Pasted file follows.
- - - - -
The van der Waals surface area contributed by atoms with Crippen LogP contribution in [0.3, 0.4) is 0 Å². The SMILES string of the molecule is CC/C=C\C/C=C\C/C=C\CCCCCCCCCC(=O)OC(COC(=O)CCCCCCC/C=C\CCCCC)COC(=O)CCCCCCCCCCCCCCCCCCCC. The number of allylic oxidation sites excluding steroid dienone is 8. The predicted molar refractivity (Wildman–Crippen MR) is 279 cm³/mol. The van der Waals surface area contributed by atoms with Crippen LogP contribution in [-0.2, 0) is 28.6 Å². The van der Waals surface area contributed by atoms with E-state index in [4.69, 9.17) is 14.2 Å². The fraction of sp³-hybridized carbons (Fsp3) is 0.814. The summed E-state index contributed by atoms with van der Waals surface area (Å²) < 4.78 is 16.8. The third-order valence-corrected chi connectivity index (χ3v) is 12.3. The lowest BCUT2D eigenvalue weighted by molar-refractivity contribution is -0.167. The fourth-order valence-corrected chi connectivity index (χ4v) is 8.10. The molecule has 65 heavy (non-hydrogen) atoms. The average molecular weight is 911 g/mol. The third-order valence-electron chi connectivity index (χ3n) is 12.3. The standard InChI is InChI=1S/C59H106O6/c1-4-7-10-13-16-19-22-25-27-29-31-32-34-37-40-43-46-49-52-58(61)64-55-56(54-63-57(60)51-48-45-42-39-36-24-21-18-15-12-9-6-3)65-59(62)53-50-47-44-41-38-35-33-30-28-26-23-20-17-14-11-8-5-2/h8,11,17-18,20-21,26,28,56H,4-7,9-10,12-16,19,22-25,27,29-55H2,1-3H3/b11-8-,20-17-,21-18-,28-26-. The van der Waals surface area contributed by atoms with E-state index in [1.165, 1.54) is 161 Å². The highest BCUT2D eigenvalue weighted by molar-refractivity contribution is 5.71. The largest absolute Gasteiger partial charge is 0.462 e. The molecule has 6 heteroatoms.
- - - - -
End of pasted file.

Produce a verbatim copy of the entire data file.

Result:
The van der Waals surface area contributed by atoms with Crippen LogP contribution in [0.3, 0.4) is 0 Å². The SMILES string of the molecule is CC/C=C\C/C=C\C/C=C\CCCCCCCCCC(=O)OC(COC(=O)CCCCCCC/C=C\CCCCC)COC(=O)CCCCCCCCCCCCCCCCCCCC. The number of allylic oxidation sites excluding steroid dienone is 8. The predicted molar refractivity (Wildman–Crippen MR) is 279 cm³/mol. The van der Waals surface area contributed by atoms with Crippen LogP contribution in [-0.2, 0) is 28.6 Å². The van der Waals surface area contributed by atoms with E-state index in [4.69, 9.17) is 14.2 Å². The fraction of sp³-hybridized carbons (Fsp3) is 0.814. The summed E-state index contributed by atoms with van der Waals surface area (Å²) < 4.78 is 16.8. The third-order valence-corrected chi connectivity index (χ3v) is 12.3. The lowest BCUT2D eigenvalue weighted by molar-refractivity contribution is -0.167. The fourth-order valence-corrected chi connectivity index (χ4v) is 8.10. The molecule has 65 heavy (non-hydrogen) atoms. The average molecular weight is 911 g/mol. The third-order valence-electron chi connectivity index (χ3n) is 12.3. The standard InChI is InChI=1S/C59H106O6/c1-4-7-10-13-16-19-22-25-27-29-31-32-34-37-40-43-46-49-52-58(61)64-55-56(54-63-57(60)51-48-45-42-39-36-24-21-18-15-12-9-6-3)65-59(62)53-50-47-44-41-38-35-33-30-28-26-23-20-17-14-11-8-5-2/h8,11,17-18,20-21,26,28,56H,4-7,9-10,12-16,19,22-25,27,29-55H2,1-3H3/b11-8-,20-17-,21-18-,28-26-. The van der Waals surface area contributed by atoms with E-state index in [1.165, 1.54) is 161 Å². The highest BCUT2D eigenvalue weighted by molar-refractivity contribution is 5.71. The largest absolute Gasteiger partial charge is 0.462 e. The molecule has 6 heteroatoms.